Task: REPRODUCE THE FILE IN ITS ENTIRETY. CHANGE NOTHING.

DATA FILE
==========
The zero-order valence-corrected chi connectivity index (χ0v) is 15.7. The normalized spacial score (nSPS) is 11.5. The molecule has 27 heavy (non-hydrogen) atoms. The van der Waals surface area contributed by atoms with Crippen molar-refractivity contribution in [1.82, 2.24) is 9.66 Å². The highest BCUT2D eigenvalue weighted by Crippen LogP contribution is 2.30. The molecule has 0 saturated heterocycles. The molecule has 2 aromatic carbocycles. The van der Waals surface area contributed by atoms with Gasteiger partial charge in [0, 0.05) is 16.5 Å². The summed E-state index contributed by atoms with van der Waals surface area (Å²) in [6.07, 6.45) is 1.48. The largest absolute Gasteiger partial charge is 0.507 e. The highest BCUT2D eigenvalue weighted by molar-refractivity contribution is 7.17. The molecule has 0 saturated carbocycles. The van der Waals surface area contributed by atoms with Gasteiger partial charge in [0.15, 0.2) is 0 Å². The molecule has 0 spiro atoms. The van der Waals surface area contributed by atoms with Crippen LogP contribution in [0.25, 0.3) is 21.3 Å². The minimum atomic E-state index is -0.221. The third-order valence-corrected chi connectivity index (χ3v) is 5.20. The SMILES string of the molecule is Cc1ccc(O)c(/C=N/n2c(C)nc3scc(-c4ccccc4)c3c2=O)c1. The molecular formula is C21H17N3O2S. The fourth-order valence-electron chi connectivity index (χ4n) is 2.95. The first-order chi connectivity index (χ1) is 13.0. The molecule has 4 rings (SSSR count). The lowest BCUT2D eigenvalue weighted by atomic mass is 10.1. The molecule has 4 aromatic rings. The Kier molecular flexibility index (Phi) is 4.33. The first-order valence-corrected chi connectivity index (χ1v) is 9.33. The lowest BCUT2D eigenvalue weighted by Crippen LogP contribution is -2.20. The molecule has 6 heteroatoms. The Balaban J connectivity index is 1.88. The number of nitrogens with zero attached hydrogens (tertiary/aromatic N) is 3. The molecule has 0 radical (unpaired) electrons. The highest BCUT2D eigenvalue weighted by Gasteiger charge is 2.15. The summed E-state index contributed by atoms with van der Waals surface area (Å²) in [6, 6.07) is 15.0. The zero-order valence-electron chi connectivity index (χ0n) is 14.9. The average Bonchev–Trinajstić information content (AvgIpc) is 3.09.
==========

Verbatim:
The zero-order valence-corrected chi connectivity index (χ0v) is 15.7. The normalized spacial score (nSPS) is 11.5. The molecule has 27 heavy (non-hydrogen) atoms. The van der Waals surface area contributed by atoms with Crippen molar-refractivity contribution in [1.82, 2.24) is 9.66 Å². The highest BCUT2D eigenvalue weighted by Crippen LogP contribution is 2.30. The molecule has 0 saturated heterocycles. The molecule has 2 aromatic carbocycles. The van der Waals surface area contributed by atoms with Gasteiger partial charge in [0, 0.05) is 16.5 Å². The summed E-state index contributed by atoms with van der Waals surface area (Å²) in [6.07, 6.45) is 1.48. The largest absolute Gasteiger partial charge is 0.507 e. The highest BCUT2D eigenvalue weighted by molar-refractivity contribution is 7.17. The molecule has 0 saturated carbocycles. The van der Waals surface area contributed by atoms with Gasteiger partial charge in [0.15, 0.2) is 0 Å². The molecule has 0 spiro atoms. The van der Waals surface area contributed by atoms with Crippen LogP contribution in [0.25, 0.3) is 21.3 Å². The minimum atomic E-state index is -0.221. The third-order valence-corrected chi connectivity index (χ3v) is 5.20. The SMILES string of the molecule is Cc1ccc(O)c(/C=N/n2c(C)nc3scc(-c4ccccc4)c3c2=O)c1. The molecular formula is C21H17N3O2S. The fourth-order valence-electron chi connectivity index (χ4n) is 2.95. The first-order chi connectivity index (χ1) is 13.0. The molecule has 4 rings (SSSR count). The lowest BCUT2D eigenvalue weighted by atomic mass is 10.1. The molecule has 4 aromatic rings. The Kier molecular flexibility index (Phi) is 4.33. The first-order valence-corrected chi connectivity index (χ1v) is 9.33. The lowest BCUT2D eigenvalue weighted by Crippen LogP contribution is -2.20. The molecule has 6 heteroatoms. The Balaban J connectivity index is 1.88. The number of nitrogens with zero attached hydrogens (tertiary/aromatic N) is 3. The molecule has 0 radical (unpaired) electrons. The highest BCUT2D eigenvalue weighted by Gasteiger charge is 2.15. The summed E-state index contributed by atoms with van der Waals surface area (Å²) in [6, 6.07) is 15.0. The zero-order valence-electron chi connectivity index (χ0n) is 14.9. The average Bonchev–Trinajstić information content (AvgIpc) is 3.09.